"Thunderbird Clan" — her father was the chief, and all peace chiefs come from the Thunderbird Clan. Therefore, she is of the Thunderbird Clan. Her mother was said to have come from the Eagle Clan.5 This last contention is anomalous, since marriage (with the sole exception of the Wolf Clan) was between moieties, and the Thunder and Eagle Clans both belong to the Upper Moiety (known also as the "Bird Clan").

"named" — the traditions collected by David Lee Smith say that she was so named because of the character of the day.6 All primary historical sources agree that her name in English is "Glory of the Morning." The genealogical tradition, which is poorly documented (if at all), also adduces the name "The Coming Dawn," which is much the same. There is, however, significant variation in the Hočąk version of her name. The most frequently given Hočąk form of her name is Hopokoekau.7 Just one source gives Wa-ho-po-e-kau.8 More recently, Professor Lurie has given us Haarpokewinga.9 This would be, in the orthography used here, Hąpokewįga (where -wį is a feminine suffix). Yet another version will be considered at the end of this commentary entry; and see below for a radical departure from this interpretation of her name.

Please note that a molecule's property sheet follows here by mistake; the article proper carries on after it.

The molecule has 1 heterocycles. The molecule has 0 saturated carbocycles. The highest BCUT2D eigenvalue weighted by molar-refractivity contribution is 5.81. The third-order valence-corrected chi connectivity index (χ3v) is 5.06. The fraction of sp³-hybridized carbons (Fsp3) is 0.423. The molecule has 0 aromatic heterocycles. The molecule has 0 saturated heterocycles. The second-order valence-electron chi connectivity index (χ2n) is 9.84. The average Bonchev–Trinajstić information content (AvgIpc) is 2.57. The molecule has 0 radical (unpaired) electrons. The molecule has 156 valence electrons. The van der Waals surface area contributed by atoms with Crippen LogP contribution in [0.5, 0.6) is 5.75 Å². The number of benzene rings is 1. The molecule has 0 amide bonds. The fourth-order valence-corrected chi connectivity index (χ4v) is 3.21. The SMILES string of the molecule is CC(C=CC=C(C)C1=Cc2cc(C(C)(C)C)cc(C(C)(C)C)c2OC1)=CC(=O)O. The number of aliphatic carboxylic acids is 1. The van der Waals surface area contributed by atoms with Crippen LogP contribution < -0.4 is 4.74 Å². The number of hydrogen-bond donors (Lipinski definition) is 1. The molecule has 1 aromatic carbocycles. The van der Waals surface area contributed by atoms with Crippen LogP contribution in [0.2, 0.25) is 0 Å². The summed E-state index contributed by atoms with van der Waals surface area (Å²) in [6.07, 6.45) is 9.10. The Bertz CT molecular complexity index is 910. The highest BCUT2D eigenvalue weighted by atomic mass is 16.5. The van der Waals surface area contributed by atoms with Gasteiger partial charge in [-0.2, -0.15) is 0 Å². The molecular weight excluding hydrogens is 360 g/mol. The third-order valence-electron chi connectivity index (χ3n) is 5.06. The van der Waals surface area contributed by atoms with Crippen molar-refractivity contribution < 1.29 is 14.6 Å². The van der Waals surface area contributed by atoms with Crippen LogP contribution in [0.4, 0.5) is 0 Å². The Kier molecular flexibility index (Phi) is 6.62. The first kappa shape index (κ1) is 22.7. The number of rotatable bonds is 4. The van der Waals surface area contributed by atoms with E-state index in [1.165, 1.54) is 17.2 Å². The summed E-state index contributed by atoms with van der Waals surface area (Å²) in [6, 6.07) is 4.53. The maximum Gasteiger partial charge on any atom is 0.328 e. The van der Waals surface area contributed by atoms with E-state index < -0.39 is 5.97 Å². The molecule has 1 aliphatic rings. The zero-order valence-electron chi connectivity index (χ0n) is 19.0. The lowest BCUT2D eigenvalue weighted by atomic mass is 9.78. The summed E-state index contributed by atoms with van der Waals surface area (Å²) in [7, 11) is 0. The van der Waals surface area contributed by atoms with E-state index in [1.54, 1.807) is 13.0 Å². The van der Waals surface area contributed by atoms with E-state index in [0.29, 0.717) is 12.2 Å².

How should we understand the orthography of Hopokoekau? In English phonetic renderings, /e/ is usually the same as the /i/ used in the orthography adopted here. This would mean that /-oe-/ would not stand for a long /o/, but would be two distinct sounds as the rather odd Wa-ho-po-e-kau has it. We know that names all end in -ka/-ga, forms of the definite article used in indirect address to the person named. This leaves Hopokoe to be analyzed. We know, as from the example given by Lurie, that female names end with the penultimate syllable -wį, which indicates the feminine gender of the referent. The pursing of the lips when the vowels /o/ or /u/ are said is reflected in Hočąk spelling conventions using /w/, in which "he comes, and ..." is rendered Ko w n K, transliterated as guanąga or guwanąga, the former to be preferred. So conversely, naive English speaking listeners will sometimes miss a /w/ where it is present in Hočąk. (Lurie's version, Haarpokewinga (= Hąpokewįga), is probably derived by recognizing the terminal -kau of Hopokoekau to be -ka/-ga, and then inserting the appropriate penultimate feminine infix -wį- to make it a woman's name.) A name like Hopoko-wį-ga can easily be distorted to Hopoko-e-kau, with the rather odd /o-e/ combination as an understandable distortion of /o-wį/. We can now recognize that the -e-kau ending is just the familiar feminine -wį-ga that terminates all women's names. This leaves us with the puzzle of how Hopoko can mean "Glory of the Morning." The word for glory is seen easily enough. When the New Testament was translated into Hočąk, most instances of "glory" were left untranslated in Latin (gloria). However, at Luke 2:9, "glory" is the translation of ho-hąp-jį, an emphatic variant of hąp, "light, day, glory."10 Gatschet recorded this word as hohomp, reflecting the general tendency to hear the Hočąk nasal /ą/ as a short /o/. Given this tendency, hopoko could certainly be hąpoko, where we may translate hąp/hǫp as "glory." Such a result forces us to give the meaning "morning" to -oko-. Unfortunately, the word for morning is haini, which bears no resemblance at all to oko or any possible variant. In any case, the word is not likely oko, words beginning in /o/ being very rare, but hoko, as the /h/ in compounds in which it follows a consonant usually disappears, as with nųx-hopox, "ear-hole," which becomes nųxopox. The form hoko is spelled in Hočąk syllabic as Ao Ko, which is ambiguous among hoko, hoku, huko, huku, hogo, hogu, etc. As this example shows, not much attention is paid in most cases to the difference between /k/ and /g/ or /o/ and /u/. This is also reflected in the way in which Hočąk is heard by speakers of other languages who frequently confuse these phonemes. One of these alternant forms, hogu, does connect with the sense of "morning." Substituting hogu for hoko in our compound hąp-hoko, we get hąp-hogu. This yields hąbogú-ra (where -ra is merely the definite article), which is translated in one source as "the coming day." How we derive the meaning "coming day" is rather puzzling, since the word hąbogura everywhere else means "east." The solution to the puzzle can be found when we analyze hogu into the compound ho-gu. The suffix ho- means, "the place where, the time when" (Lipkind, Marino); and gu means, "to bring, to bring forth; to come" (Lipkind, Marino), and "to leave returning" (Miner). So hąp-ho-gu-ra (> hąbogura) means "east," when ho- means "the place where," giving us for the analytic meaning of the compound, "the place where day comes or is brought forth." When ho- is understood temporally, hąbogura becomes "the time when day comes." This time is, of course, morning.11 In syllabic Hočąk, the word hąbogura is spelled, Al lo Ko s (hąbogura, hąbokora, hąpokora, etc.). The term hąpogura is therefore easily altered to hopokura, as we see, for instance, in some stories recorded by Sam Blowsnake, where we find hąpokureki (1, 2), hąpokura (1, 2, 3), and finally, hopokura. Given the common alternance between /o/ and /u/ in Siouan languages generally, we can easily come to hopoko(ra), "glory, (of) the time at which it comes." Therefore, the female name Hopokowįga can fairly be translated as "Glory of the Morning," although its alternate translation, "The Coming Dawn," is more apt. Having made this derivation, we can now see that the proper orthography of this name is Hąboguwįga. The source of corruption (not necessarily in this order) is substituting /k/ for /g/, /p/ for /b/, /o/ for /u/, and /o/ for /ą/, with the /w/ being assimilated into the preceding /o/. The following sequence would then exemplify a path of corruption: Hąboguwįga > Hąbokuwįka > Hąpokuwįka > Hąpokowįka > Hopokowįka > Hopokoika, which is rendered in another phonetic system as Hopokoekau. After I completed this analysis, I came across the variant Habogųįga, which can be seen as a sandhi variant of Hąboguwįga.12 This more definitive variant confirms the analysis given here.